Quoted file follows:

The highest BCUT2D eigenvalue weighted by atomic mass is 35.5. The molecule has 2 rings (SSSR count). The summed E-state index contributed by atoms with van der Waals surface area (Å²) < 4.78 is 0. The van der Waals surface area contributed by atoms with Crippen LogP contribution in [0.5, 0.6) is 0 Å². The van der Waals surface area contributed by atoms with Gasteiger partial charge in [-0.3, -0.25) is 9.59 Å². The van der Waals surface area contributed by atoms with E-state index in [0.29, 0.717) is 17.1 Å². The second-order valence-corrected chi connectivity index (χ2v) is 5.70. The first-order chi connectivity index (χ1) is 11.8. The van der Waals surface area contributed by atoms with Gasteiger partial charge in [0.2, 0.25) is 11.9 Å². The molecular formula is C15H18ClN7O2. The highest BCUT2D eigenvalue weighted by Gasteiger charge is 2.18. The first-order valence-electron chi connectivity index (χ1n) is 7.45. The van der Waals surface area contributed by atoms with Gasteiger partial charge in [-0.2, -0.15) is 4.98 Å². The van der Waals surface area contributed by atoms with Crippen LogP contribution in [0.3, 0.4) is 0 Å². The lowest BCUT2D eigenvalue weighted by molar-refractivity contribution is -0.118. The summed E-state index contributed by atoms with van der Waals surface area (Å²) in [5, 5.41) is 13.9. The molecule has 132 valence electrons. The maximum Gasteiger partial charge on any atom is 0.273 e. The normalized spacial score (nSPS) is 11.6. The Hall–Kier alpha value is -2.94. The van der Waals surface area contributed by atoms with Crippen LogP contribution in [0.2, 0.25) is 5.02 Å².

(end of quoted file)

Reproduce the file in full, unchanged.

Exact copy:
The highest BCUT2D eigenvalue weighted by atomic mass is 35.5. The molecule has 2 rings (SSSR count). The summed E-state index contributed by atoms with van der Waals surface area (Å²) < 4.78 is 0. The van der Waals surface area contributed by atoms with Crippen LogP contribution in [0.5, 0.6) is 0 Å². The van der Waals surface area contributed by atoms with Gasteiger partial charge in [-0.3, -0.25) is 9.59 Å². The van der Waals surface area contributed by atoms with E-state index in [0.29, 0.717) is 17.1 Å². The second-order valence-corrected chi connectivity index (χ2v) is 5.70. The first-order chi connectivity index (χ1) is 11.8. The van der Waals surface area contributed by atoms with Gasteiger partial charge in [0.2, 0.25) is 11.9 Å². The molecular formula is C15H18ClN7O2. The highest BCUT2D eigenvalue weighted by Gasteiger charge is 2.18. The first-order valence-electron chi connectivity index (χ1n) is 7.45. The van der Waals surface area contributed by atoms with Gasteiger partial charge in [-0.2, -0.15) is 4.98 Å². The van der Waals surface area contributed by atoms with Crippen LogP contribution in [0.3, 0.4) is 0 Å². The lowest BCUT2D eigenvalue weighted by molar-refractivity contribution is -0.118. The summed E-state index contributed by atoms with van der Waals surface area (Å²) in [5, 5.41) is 13.9. The molecule has 132 valence electrons. The maximum Gasteiger partial charge on any atom is 0.273 e. The normalized spacial score (nSPS) is 11.6. The Hall–Kier alpha value is -2.94. The van der Waals surface area contributed by atoms with Crippen LogP contribution in [0.2, 0.25) is 5.02 Å².